Impl for a trait and weird lifetime error


#1

I’m not sure if this is a feature or a bug, but I feel like I’ve fallen down a rabbit hole into wonderland because I haven’t seen documentation for any of this. I discovered you can do something like this:

trait Foo{}
impl Foo {
  fn ref_me(self: Box<Foo>) -> Rc<Box<Foo>> {
    Rc::new(self)
  }
}
struct Baz;
impl Foo for Baz {}
let a: Box<Foo> = Box::new(Baz);
let b: Rc<Box<Foo>> = a.ref_me();

on the latest rust nightly this compiles and runs with no warnings or errors. This is kind of baffling to me because until now I didn’t realize traits could have their own impl that wasn’t for a struct. Is this an impl on the trait object, or is something else going on here?

But it gets even weirder. Suppose I put a harmless looking method in the impl like this:

impl Foo {
  fn wat(&self) -> i32 { 7 }
}

so this works fine:

let x: Baz = Baz;
let y: &Foo = &x;

but as soon as I add this line

let z = y.wat();

I get this error

src/test.rs:301:20: 301:21 error: `x` does not live long enough
src/test.rs:301     let y: &Foo = &x;
                                   ^
note: reference must be valid for the static lifetime...
src/test.rs:300:22: 316:2 note: ...but borrowed value is only valid for the block suffix following statement 15 at 300:21

and now I’m totally confused. Can anyone shed some light on what’s going on here?


#2

I can only shed some light on how to fix it, not on what’s going on.

Add a 'static bound to the trait:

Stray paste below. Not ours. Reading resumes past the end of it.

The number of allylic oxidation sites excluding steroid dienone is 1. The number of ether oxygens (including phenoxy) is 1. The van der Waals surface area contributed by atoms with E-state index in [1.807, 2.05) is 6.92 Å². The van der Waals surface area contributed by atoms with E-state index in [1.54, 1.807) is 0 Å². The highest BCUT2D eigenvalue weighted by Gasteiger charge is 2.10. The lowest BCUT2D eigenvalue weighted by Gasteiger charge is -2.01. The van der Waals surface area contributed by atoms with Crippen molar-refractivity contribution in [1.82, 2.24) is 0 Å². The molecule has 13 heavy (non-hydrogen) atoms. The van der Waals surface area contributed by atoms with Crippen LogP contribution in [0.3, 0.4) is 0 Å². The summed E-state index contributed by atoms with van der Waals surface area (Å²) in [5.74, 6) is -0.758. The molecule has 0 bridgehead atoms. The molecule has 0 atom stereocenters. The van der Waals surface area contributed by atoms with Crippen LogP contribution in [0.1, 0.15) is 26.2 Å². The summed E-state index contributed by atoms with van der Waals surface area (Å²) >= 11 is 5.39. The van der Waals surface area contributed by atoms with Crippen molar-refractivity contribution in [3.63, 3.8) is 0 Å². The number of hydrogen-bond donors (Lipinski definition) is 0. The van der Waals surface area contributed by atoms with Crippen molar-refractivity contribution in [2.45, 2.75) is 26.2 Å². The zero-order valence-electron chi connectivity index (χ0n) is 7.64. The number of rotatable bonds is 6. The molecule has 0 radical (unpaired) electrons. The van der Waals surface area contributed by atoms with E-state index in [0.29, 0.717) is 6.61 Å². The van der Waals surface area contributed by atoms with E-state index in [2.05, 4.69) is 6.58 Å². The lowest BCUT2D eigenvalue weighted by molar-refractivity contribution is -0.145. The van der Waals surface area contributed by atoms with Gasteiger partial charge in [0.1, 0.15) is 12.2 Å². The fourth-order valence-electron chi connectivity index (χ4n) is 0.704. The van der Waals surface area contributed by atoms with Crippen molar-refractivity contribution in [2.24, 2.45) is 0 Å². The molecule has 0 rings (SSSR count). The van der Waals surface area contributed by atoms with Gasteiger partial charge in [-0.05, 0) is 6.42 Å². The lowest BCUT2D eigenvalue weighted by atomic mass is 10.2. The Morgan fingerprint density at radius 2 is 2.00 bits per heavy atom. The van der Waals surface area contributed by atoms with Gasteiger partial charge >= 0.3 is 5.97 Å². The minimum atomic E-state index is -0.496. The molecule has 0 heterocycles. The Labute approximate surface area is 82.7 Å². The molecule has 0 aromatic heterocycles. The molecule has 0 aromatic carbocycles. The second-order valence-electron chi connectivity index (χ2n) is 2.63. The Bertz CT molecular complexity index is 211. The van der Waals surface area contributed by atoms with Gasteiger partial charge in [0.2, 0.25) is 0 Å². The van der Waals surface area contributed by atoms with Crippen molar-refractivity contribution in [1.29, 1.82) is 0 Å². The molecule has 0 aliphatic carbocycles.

trait Foo : 'static { }

#3

You can add a lifetime parameter like this Playpen link

trait Foo { }

impl<'a> Foo + 'a {
    fn wat(&self) -> i32 { 7 }
}

fn main() {
    struct Baz;
    impl Foo for Baz {}
    
    let x: Baz = Baz;
    let y: &Foo = &x;
    println!("{}", y.wat());
    
}

#4

I am puzzled by the same question. Could you explain what’s going on? Why does impl Trait assume a default 'static lifetime?


#5

Traits can be implemented for many types, including ones that hold references. Since a trait object has the real type erased, Rust has no way to reason about the lifetimes of any references the real type may hold. So, the default is that it is 'static (same default as Box, for example). Alternatively, you can put a lifetime bound on the trait and then Rust can work out the lifetimes based on the scope where the trait object is used.

This is by no means an authoritative answer, but rather my understanding of it.


#6

But impl<'a> Foo + 'a doesn’t actually put a lifetime bound, because 'a is an unbounded lifetime, isn’t it? In other words, 'a can be any lifetime, including 'static, so why not making

impl<'a> Foo + 'a

the default instead of the current

impl Foo + 'static

?


#7

According to this RFC, it seems to already default to your first option. I have no idea what you and everyone else is talking about here.


#8

I don’t think that you were talking about the same problem. Here we are talking about impl Trait without any specific type, and why it defaults to the static lifetime. I don’t think that the problem is related to lifetime elision, which you mentioned.


#9

Maybe this RFC is relevant?


#10

I can explain Rust well, but I can’t explain why this detail was designed that way. That’s a different kind of why, you’d need the language historians and those that can interpret the spirit and idea of a particular change.


#11

I wonder if it’s because 'static used to be the only object bound option, except it had to be spelled out explicitly - that (“hidden”) default was carried forward when lifetime bounds were introduced.

Rust also seems to prefer explicitness in type definitions, whereas it’ll elide/coerce/etc in fn contexts.


#12

It’s just that there’s a lot of RFCs about this: https://github.com/rust-lang/rfcs/blob/1f5d3a9512ba08390a2226aa71a5fe9e277954fb/text/0192-bounds-on-object-and-generic-types.md